President Bush delivered a live broadcast from the Oval Office to the nation today about illegal immigration. I think this will not make too many people happy, since it was a very centrist approach. There are pieces that should make liberals and conservatives both happy and pissed. I am moderately impressed with what I heard on the radio, but what I really liked came later when I looked over the posted text: there are 27 uses of the word “illegal” or its derivatives, and no uses of the euphemism “undocumented.” I like it when a politician can call a spade a spade.

Here are some quotes from the President’s address with some of my comments.

First, the United States must secure its borders. This is a basic responsibility of a sovereign nation. It is also an urgent requirement of our national security. Our objective is straightforward: The border should be open to trade and lawful immigration, and shut to illegal immigrants, as well as criminals, drug dealers, and terrorists.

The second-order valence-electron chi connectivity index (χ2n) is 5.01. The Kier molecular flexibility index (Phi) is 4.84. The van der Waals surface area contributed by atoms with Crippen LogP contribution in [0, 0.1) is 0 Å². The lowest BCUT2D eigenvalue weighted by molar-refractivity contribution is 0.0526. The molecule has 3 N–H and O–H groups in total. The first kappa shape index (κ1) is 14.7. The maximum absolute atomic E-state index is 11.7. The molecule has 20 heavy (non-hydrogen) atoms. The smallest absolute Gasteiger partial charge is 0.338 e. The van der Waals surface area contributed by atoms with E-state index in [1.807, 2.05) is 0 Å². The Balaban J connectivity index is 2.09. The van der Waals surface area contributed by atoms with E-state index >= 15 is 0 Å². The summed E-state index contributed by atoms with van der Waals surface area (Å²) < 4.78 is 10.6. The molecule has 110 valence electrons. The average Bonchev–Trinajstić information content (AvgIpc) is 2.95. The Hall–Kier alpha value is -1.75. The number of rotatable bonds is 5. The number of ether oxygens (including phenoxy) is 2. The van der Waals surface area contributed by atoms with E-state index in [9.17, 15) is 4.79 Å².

I am glad to see this listed first. I believe that securing our borders should be one of the very first actions taken.

Third, we need to hold employers to account for the workers they hire. It is against the law to hire someone who is in this country illegally. Yet businesses often cannot verify the legal status of their employees because of the widespread problem of document fraud.

Too many businesses, schools, towns, and state laws and policies prohibit a teacher or an employer from asking for any proof of citizenship.

That middle ground recognizes there are differences between an illegal immigrant who crossed the border recently, and someone who has worked here for many years, and has a home, a family, and an otherwise clean record.

If they break the law and are here illegally, they should be punted across the border and not allowed to return. If they are in the U.S. illegally, but have otherwise proven to be law-abiding, then I can see being lenient.

English is also the key to unlocking the opportunity of America. English allows newcomers to go from picking crops to opening a grocery, from cleaning offices to running offices, from a life of low-paying jobs to a diploma, a career, and a home of their own.

This is why the Asian immigrants are able to do so very well here in the U.S. — they are willing to both learn the language and work very hard.

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